Max Mosley has taken his long-running battle against Google to the UK High Court in an effort to block material about his sex life from appearing in the internet company’s search results.

The former Formula One governing body’s president wants Google to block images from a sadomasochistic sex session in a Chelsea flat – which a UK court ruled in 2008 were in breach of his privacy rights.

“Adherence to the rule of law is essential to any society,” he said in a statement. “This must include compliance with the decisions of the courts. As the gateway to the internet, Google makes enormous profits and has great influence, so I have not taken this action lightly. But Google should operate within the law rather than according to rules it makes itself. It cannot be allowed to ignore judgments in our courts.”

Google said it had worked with Mr Mosley “to address his concerns and taken down hundreds of URLs” that he had told them about. However, it added it was unwilling to proactively locate and remove them from the search index, fearing this would lead to legal material being removed from the web.

Google is appealing decisions by courts in Germany and France that ruled in favour of Mr Mosley, demanding that the company begin blocking some images related to the incident.

Google has come under greater scrutiny for its privacy policies recently. In a controversial ruling in May, the European Court of Justice granted European citizens the “right to be forgotten” online. This gives citizens the power to ask internet search engines to remove embarrassing or sensitive results for queries. Google has complained it is difficult to make decisions on what links to expunge from its search results because it must balance a person’s right to privacy with the public’s right to know.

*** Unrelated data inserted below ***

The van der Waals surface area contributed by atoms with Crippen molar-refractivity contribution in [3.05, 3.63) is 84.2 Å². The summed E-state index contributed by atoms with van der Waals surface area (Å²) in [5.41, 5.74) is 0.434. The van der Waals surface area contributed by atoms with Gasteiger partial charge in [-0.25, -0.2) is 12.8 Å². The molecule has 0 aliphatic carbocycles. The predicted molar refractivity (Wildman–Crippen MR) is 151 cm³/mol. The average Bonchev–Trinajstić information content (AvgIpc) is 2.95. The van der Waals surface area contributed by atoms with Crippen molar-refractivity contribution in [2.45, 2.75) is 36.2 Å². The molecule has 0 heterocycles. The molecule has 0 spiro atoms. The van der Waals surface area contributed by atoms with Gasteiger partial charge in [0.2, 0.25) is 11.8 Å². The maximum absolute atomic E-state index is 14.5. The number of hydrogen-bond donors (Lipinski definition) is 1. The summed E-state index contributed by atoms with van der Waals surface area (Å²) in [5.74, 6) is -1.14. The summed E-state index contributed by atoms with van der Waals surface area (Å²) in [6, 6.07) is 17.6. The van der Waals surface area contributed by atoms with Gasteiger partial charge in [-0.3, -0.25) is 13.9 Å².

In a statement, Paynes Hicks Beach, Mr Mosley’s law firm, said this balancing act was not relevant in deciding this case.

“This is not a case about the ‘right to be forgotten’ or freedom of speech,” it said. “Nor does it require Google to act as an arbiter of what is lawful and what is not. The High Court has already made that decision in respect of the images concerned. All that Google is being asked to do is to take practical measures to give effect to that decision of the court.”

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